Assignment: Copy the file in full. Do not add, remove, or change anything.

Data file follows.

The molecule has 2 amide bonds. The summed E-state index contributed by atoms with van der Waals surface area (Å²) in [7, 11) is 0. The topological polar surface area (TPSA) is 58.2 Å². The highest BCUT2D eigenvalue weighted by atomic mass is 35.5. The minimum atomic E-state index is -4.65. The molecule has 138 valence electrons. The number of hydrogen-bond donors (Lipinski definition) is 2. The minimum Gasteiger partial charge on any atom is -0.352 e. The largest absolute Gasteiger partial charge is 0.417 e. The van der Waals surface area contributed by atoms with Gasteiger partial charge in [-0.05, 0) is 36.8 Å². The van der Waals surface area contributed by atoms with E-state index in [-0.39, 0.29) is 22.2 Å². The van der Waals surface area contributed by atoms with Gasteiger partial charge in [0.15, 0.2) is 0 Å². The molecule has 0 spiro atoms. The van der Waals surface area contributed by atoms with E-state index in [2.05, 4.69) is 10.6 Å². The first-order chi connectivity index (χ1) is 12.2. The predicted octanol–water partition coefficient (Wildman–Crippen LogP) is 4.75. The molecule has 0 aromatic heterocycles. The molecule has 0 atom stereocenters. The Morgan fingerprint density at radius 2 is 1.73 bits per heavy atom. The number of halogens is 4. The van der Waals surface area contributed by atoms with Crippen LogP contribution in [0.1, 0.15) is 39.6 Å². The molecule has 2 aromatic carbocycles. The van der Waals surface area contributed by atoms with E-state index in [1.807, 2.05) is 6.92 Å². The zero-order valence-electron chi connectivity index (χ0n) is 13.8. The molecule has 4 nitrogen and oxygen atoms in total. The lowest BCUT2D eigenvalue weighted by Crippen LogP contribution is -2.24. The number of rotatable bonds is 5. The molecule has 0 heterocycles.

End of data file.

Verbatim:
The molecule has 2 amide bonds. The summed E-state index contributed by atoms with van der Waals surface area (Å²) in [7, 11) is 0. The topological polar surface area (TPSA) is 58.2 Å². The highest BCUT2D eigenvalue weighted by atomic mass is 35.5. The minimum atomic E-state index is -4.65. The molecule has 138 valence electrons. The number of hydrogen-bond donors (Lipinski definition) is 2. The minimum Gasteiger partial charge on any atom is -0.352 e. The largest absolute Gasteiger partial charge is 0.417 e. The van der Waals surface area contributed by atoms with Gasteiger partial charge in [-0.05, 0) is 36.8 Å². The van der Waals surface area contributed by atoms with E-state index in [-0.39, 0.29) is 22.2 Å². The van der Waals surface area contributed by atoms with Gasteiger partial charge in [0.15, 0.2) is 0 Å². The molecule has 0 spiro atoms. The van der Waals surface area contributed by atoms with E-state index in [2.05, 4.69) is 10.6 Å². The first-order chi connectivity index (χ1) is 12.2. The predicted octanol–water partition coefficient (Wildman–Crippen LogP) is 4.75. The molecule has 0 aromatic heterocycles. The molecule has 0 atom stereocenters. The Morgan fingerprint density at radius 2 is 1.73 bits per heavy atom. The number of halogens is 4. The van der Waals surface area contributed by atoms with Crippen LogP contribution in [0.1, 0.15) is 39.6 Å². The molecule has 2 aromatic carbocycles. The van der Waals surface area contributed by atoms with E-state index in [1.807, 2.05) is 6.92 Å². The zero-order valence-electron chi connectivity index (χ0n) is 13.8. The molecule has 4 nitrogen and oxygen atoms in total. The lowest BCUT2D eigenvalue weighted by Crippen LogP contribution is -2.24. The number of rotatable bonds is 5. The molecule has 0 heterocycles.